Saturday, 22 October 2005
Word count: 702
Chloe Sullivan was many things: best friend, only child, reporter. But there were many things she wasn't: great cook and good with onions topping the list.
"Hmmph. 'Try chewing gum', 'suck on a teaspoon'. What a load of crap. Stupid onions. Stupid French for making French Onion soup. It'd be better if I welded my eyes shut."
"I found swimming goggles worked best, personally." Lex Luthor, standing in the doorway, watching her sniffle and weep over the poor, massacred onion.
"Haven't you heard of knocking?"
"The thought did occur to me, but I was sent by your dad to pick up some papers, and he was under the impression no one would be home."
"I'm making dinner."
"It was either that or someone died on Passions." Chloe's face burned that little bit redder, and she dropped the knife and began washing her hands and face. Lex moved into her place and took over, cutting her mutilated onion pieces into neat little cubes and dicing the rest.
"I'm guessing this was meant to be a surprise?"
Chloe nodded, towelling her face off. "Yeah. I hope he doesn't stay back late tonight, I got no idea how you keep soup warm without evaporating it." Lex nodded. He looked very professional, one hand held over the knife, the cubes uniform in shape and size.
"I didn't realise you were house trained," she said, which was probably rude, but the corner of Lex's mouth quirked up, so she figured it was okay.
"Most of the prep schools I went to had an enforced labour response to trouble making. Every time you got caught doing something you weren't meant to, you spent a night cleaning toilets, or working in the garden, or the kitchens. I once spent three terms straight preparing the soup entrée."
"So you've had some on the job training then."
"If this whole businessman thing doesn't work out, I have a great future in making overpriced food and slicing truffles. The cook was devastated when I was transferred. I still get Christmas cards from him."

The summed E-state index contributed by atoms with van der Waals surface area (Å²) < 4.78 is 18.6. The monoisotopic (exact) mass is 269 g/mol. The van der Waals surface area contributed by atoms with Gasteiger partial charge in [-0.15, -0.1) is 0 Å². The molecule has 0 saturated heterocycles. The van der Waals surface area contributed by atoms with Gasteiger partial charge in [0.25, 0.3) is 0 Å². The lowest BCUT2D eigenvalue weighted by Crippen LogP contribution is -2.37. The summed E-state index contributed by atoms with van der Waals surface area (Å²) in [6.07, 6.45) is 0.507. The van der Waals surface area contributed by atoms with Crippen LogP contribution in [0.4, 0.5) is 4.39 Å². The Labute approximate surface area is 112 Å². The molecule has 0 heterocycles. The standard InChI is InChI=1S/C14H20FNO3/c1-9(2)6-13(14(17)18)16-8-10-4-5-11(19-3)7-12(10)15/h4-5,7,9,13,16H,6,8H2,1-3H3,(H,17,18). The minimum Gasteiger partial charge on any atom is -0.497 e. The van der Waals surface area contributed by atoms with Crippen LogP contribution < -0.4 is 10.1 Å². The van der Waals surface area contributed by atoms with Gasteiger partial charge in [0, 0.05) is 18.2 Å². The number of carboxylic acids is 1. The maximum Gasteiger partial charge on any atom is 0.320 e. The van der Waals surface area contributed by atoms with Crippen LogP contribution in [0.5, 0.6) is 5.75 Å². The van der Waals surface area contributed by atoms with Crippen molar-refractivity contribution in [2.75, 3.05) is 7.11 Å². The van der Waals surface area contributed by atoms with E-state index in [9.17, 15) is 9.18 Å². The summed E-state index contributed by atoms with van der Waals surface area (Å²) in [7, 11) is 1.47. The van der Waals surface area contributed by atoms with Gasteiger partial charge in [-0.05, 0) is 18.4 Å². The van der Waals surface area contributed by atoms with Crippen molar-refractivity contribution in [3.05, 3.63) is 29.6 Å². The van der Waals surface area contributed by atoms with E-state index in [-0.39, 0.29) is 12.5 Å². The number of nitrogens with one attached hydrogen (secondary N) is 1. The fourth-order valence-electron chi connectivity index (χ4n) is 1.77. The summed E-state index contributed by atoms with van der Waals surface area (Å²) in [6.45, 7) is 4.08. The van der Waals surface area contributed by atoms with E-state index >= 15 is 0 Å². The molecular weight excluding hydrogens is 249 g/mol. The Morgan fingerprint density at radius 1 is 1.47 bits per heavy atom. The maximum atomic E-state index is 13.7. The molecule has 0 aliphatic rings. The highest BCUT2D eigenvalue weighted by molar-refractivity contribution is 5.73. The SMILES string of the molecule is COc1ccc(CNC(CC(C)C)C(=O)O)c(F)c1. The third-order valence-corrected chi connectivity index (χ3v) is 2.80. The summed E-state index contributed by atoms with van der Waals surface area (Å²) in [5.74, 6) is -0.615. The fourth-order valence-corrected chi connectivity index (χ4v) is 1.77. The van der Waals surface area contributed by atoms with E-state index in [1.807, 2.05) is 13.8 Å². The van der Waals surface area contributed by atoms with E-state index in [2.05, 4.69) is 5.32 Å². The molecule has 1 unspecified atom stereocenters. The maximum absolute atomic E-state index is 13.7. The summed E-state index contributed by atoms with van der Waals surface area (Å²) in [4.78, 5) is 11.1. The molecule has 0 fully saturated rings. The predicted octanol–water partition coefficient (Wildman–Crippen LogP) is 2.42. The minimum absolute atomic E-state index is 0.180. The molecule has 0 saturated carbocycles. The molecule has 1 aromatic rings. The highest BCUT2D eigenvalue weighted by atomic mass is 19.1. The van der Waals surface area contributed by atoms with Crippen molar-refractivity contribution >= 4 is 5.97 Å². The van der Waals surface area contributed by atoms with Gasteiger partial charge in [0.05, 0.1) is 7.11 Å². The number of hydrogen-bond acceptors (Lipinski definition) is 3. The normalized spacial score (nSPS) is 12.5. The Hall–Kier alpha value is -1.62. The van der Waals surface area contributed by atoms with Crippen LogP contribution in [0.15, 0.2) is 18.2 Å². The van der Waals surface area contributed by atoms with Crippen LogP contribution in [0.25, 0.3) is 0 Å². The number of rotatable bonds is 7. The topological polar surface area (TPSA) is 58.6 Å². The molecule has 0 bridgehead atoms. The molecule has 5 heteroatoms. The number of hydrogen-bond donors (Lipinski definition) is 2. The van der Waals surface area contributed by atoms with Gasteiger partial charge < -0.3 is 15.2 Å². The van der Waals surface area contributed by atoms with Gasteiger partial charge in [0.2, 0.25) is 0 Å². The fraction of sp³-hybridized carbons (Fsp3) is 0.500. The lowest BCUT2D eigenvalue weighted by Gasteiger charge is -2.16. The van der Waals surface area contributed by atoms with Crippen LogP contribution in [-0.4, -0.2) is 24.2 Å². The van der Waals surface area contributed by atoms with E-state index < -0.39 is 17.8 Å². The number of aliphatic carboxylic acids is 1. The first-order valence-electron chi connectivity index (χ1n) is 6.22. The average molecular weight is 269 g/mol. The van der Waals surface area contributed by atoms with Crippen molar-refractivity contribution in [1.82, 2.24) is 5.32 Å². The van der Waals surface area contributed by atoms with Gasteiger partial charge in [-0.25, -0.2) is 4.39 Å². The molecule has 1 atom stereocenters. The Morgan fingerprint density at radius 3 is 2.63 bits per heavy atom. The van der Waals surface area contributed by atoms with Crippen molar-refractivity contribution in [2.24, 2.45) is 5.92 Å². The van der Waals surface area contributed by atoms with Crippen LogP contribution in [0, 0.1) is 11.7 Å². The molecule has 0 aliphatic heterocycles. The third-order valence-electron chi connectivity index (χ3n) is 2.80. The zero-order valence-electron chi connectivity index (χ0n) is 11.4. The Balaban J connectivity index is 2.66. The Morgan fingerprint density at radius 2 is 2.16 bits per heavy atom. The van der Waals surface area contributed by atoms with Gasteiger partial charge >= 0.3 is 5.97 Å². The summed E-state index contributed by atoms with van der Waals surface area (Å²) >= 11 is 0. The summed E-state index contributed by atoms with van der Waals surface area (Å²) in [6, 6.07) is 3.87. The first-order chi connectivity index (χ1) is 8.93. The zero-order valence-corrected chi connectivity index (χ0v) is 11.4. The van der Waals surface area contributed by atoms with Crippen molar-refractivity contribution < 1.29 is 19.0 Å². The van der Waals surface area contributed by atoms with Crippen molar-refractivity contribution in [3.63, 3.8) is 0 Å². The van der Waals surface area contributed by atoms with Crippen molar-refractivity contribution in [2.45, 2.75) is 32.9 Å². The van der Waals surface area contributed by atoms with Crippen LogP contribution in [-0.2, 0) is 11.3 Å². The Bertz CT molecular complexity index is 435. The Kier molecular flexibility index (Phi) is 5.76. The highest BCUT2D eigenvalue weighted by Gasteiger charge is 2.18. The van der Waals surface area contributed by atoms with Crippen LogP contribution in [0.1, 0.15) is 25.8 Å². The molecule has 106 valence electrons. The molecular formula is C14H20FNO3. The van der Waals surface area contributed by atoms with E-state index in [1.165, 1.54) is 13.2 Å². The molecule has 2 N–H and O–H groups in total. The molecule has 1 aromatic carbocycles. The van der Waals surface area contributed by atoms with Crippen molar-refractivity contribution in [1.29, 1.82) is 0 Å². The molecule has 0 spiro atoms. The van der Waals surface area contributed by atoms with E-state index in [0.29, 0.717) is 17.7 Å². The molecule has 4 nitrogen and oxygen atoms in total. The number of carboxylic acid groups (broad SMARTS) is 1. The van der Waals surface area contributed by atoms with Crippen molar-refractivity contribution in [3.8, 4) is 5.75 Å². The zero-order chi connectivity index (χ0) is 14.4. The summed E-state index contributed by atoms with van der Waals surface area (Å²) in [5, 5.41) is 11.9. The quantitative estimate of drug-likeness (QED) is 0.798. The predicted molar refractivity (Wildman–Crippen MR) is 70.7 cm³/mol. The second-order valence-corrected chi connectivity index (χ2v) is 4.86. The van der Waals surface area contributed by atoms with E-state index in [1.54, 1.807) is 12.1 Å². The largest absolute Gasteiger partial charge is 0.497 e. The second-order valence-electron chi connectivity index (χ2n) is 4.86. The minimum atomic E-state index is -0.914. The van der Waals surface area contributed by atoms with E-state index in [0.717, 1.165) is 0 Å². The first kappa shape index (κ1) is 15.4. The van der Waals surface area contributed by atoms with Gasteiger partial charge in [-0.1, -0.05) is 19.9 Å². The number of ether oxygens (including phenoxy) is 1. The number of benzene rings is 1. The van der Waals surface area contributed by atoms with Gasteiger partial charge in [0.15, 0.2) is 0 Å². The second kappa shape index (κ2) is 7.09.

Chloe watched as Lex started slicing tomatoes into aesthetically pleasing portions. "Do you and your dad do anything for father's day?"
"We have a system: I don't do anything to get me into the papers, and he doesn't call me on my birthday."
"That sounds healthy."
"It yields far less psychological trauma this way."
"What about his birthday?"
"I get him opera tickets, and he's allowed to rant about it to me afterwards."
"I figure it's a small price to pay since he apparently contributed to my existence."
"Any other holiday traditions?"
"We donate money to the arts or whatever's looking good at Easter, donate more to hospitals of children's centres around my mother's birthday, then we get our personal assistants to send each other Christmas cards."
"Mother's day?" Chloe asked teasingly, and then her throat closed over when she realised that she should have kept her mouth shut. She'd forgotten.
"We try not to be in the same country." Lex said. And the following silence wasn't really awkward, like nothing in the world had the nerve to make Lex Luthor awkward. The word didn't even want to exist in his peripheral space. But Chloe found her mouth moving to fill the conversational emptiness.
"It must be nice," she said, "Knowing why your mother isn't around." She kind of expected him to tense up or look startled or something, but he didn't. Of course he didn't: he was Lex Luthor, not some mere mortal. He kept slicing lettuce instead. "I mean, at least you know your mother loved you, or whatever. I'd rather have that than the chance of seeing her, down a street or something. You've got a lot, compare to some people."
Lex swept all the vegetable bits into the large blue bowl. "I guess we'll just have to agree to disagree on that one, Miss Sullivan. I'll make sure your father gets home soon."
And then he was gone, as quickly and silently as he came. The only signs he'd been there were the perfectly diced pieces of onion, and an empty space where a stack of folders had been.
Chloe felt like crying.